Comcast Corp. CEO Brian Roberts wants to enter the broadcasting business. But do broadcasters really want Comcast in their business?
In bidding for The Walt Disney Co., the crafty and opportunistic Roberts is proposing to seize control of the ABC network and 10 local ABC stations, some of them in big markets where Comcast is the dominant cable company.
The deal would, if approved, be historic. It would represent the largest incursion into the broadcast industry ever by a cable operator, a move unthinkable just two years ago when federal rules effectively barred common ownership of a TV station and a cable system in the same local market.
For many independent ABC affiliates, the idea of Comcast becoming at once their programming lifeline and their opposite number at the retransmission-consent bargaining table is just plain terrifying.
The National Association of Broadcasters, which represents about 200 ABC affiliates, did not issue a statement regarding Disney's potential takeover by Comcast. But at least two analysts -- Sanford C. Bernstein & Co.'s Tom Wolzien and Craig Moffett -- predicted stiff opposition from all NAB members, not just ABC affiliates.
"We believe that every local broadcaster in America would be lined up to prevent this deal," Wolzien and Moffett said in a report.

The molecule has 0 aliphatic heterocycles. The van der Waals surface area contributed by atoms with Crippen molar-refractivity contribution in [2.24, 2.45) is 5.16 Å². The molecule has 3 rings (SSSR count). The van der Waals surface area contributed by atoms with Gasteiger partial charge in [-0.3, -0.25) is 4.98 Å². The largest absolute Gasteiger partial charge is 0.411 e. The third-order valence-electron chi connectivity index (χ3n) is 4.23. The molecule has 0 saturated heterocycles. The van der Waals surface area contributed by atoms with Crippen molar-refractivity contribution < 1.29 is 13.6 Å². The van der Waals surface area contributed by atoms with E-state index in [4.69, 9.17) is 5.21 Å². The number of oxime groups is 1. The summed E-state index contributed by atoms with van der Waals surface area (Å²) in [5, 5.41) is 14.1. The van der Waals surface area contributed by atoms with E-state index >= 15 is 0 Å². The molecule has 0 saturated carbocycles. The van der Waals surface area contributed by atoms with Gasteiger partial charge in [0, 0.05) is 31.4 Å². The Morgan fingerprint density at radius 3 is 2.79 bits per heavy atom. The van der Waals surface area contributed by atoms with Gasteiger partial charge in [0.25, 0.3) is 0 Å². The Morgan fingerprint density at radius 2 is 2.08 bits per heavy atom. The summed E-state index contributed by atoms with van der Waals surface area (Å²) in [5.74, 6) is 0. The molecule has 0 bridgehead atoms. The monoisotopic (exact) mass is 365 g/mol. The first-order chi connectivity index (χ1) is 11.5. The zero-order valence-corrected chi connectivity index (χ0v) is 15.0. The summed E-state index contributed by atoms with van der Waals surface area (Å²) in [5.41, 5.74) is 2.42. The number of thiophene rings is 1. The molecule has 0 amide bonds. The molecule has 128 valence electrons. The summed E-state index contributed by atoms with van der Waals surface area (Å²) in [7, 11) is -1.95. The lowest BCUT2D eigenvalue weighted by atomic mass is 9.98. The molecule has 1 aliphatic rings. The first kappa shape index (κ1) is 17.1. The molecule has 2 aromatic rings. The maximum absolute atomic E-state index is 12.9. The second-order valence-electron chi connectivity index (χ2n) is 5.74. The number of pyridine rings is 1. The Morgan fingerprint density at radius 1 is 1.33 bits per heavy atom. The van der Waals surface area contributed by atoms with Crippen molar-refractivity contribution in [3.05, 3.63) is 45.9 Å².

Many ABC affiliates, which already have stormy relationships with Disney, see nothing but trouble ahead if Comcast runs ABC.
According to one ABC affiliate in a top-10 market, the problems are many. Here are just a few:
• Is Comcast -- a company with limited programming knowledge -- even capable of running ABC in manner consistent with the best interests of ABC affiliates?
• Would Comcast-ABC pressure an ABC affiliate by threatening to transfer affiliation when cable carriage talks disintegrate?
• Would Comcast-ABC punish a difficult ABC affiliate by running ABC network programming exclusively on cable and satellite until the affiliate bent to Comcast's will?
• Would Comcast-ABC use its muscle to drain advertising from other local TV stations, especially in markets where Comcast owns a TV station and a cable system?